From Back to Godhead

What do the Bhagavatam and Srila Prabhupada have to say about these universal concepts?

At the beginning of his first book, Easy Journey to Other Planets, Srila Prabhupada writes, “Dedicated to the scientists of the world.” Perhaps it was Lord Krishna’s special plan that Srila Prabhupada’s first book be related to science, and space in particular. By this dedication, Srila Prabhupada is inviting scientists and any inquisitive thoughtful people to explore the science in the Vedic literature.

One of Srila Prabhupada’s outstanding contributions to humanity was to translate the Srimad-Bhagavatam from Sanskrit into English, with elaborate commentary, or “Purports.” The topic of space and time has received intense research in modern science, especially by Sir Isaac Newton and Albert Einstein. This article will discuss the Bhagavatam’s ideas on the relation between time and space, the eternal cyclic nature of time, relative time measurements, and related topics. We will also consider Newton’s and Einstein’s ideas about absolute space and time and where the Bhagavatam stands in relation to these concepts. We will explore some conclusions of modern cosmology and the relevance of the Bhagavatam to them. Finally, we will explore some metaphysical and philosophical aspects of time and space as given in Vedic scriptures.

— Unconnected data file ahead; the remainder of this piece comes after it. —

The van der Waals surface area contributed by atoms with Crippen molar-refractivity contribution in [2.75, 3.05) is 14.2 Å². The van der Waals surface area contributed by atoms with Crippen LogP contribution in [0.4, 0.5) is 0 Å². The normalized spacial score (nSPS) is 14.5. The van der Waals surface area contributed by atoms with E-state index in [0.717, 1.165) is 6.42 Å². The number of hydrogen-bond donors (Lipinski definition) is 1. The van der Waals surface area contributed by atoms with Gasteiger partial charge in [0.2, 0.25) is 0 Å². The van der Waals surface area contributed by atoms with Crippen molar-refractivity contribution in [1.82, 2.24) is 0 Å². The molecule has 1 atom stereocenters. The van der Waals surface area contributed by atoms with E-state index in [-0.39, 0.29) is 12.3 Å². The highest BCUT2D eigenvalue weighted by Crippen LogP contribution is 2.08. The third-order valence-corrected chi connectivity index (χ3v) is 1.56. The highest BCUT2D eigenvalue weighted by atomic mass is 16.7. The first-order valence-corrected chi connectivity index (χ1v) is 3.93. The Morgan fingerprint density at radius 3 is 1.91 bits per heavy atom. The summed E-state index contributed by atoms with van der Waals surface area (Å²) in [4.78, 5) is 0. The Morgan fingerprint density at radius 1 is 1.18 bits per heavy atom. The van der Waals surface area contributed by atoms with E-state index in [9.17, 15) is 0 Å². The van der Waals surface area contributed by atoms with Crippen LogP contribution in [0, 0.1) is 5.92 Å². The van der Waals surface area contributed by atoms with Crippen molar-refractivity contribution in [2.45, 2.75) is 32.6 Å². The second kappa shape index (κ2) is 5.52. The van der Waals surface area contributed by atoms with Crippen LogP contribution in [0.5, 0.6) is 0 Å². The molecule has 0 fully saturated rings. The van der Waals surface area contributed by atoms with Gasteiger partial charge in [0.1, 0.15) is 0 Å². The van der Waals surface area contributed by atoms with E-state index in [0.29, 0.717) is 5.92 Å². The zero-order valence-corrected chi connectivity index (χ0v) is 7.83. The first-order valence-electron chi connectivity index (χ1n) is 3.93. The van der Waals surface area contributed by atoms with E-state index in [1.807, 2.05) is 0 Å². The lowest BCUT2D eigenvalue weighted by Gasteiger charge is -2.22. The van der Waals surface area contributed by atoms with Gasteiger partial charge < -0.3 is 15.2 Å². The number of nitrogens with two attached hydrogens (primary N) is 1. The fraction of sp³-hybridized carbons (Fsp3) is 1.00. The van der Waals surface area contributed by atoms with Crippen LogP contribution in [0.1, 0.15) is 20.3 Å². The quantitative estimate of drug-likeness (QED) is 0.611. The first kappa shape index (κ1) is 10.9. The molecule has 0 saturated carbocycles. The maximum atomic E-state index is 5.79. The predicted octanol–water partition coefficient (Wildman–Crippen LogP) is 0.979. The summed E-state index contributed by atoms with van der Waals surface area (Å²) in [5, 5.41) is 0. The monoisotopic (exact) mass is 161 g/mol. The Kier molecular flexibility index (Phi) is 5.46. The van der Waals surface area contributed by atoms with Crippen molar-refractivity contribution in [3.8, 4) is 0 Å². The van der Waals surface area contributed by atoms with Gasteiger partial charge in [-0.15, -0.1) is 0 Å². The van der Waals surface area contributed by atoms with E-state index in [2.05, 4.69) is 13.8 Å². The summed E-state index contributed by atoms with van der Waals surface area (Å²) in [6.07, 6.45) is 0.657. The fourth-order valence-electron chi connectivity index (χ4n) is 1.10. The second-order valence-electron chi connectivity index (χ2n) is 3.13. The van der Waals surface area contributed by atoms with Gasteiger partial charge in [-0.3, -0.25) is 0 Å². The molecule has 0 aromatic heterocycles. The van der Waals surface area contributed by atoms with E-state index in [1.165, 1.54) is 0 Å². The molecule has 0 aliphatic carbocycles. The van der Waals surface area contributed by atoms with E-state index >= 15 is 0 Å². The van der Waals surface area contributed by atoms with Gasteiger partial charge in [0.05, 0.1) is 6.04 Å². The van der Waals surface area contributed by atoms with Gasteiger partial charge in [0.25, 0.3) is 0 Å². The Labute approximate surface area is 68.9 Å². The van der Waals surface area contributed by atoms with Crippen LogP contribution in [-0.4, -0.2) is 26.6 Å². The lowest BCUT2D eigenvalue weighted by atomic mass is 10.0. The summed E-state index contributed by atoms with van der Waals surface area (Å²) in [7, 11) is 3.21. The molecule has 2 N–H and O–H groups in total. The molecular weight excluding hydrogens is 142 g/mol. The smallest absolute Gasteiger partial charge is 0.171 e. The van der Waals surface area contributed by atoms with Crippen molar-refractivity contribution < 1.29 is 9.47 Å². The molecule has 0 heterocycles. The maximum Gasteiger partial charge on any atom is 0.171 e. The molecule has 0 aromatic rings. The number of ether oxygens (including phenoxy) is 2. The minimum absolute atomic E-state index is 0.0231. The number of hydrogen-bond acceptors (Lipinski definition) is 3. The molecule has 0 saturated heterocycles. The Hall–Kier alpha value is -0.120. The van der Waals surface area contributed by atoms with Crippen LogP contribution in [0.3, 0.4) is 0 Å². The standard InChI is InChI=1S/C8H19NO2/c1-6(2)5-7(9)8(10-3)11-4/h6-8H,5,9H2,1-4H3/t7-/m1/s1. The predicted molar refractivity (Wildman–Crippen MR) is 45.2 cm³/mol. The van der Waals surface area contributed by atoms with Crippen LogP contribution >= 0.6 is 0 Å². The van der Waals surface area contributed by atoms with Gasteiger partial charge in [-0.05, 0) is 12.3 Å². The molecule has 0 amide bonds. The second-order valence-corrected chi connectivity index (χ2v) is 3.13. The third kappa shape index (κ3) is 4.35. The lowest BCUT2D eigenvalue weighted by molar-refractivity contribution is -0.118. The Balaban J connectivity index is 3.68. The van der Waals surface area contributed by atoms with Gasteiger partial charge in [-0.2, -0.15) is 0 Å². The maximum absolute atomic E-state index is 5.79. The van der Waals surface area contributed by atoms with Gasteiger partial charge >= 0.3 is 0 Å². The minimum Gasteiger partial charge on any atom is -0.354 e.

The Correlation of Space and Time in the Bhagavatam
In his purport to Srimad-Bhagavatam 3.11.4, Srila Prabhupada writes, “Time and space are two correlative terms. Time is measured in terms of its covering a certain space of atoms.” This statement is significant as it verifies the correlation between time and space. According to the Bhagavatam, the material world comprises of combination of innumerable atoms, or paramanus. The invisible and indivisible paramanu is the ultimate material particle. Any material form is a conglomeration of such atoms. Srila Prabhupada continues in the purport, “Standard time is calculated in terms of the movement of the sun. The time covered by the sun in passing over an atom is calculated as atomic time.“ At the paramanu scale, the passing over of the sun may be understood as the passing of sunshine over an atom occupying a distinct position in space. In essence, the Bhagavatam is correlating time, matter, space, and sunlight. This correlation should ring a bell for someone who has pondered over Einstein’s theory of relativity, which also interrelates space and time, although not in the same sense as the Bhagavatam does.

The Eternal Cyclic Process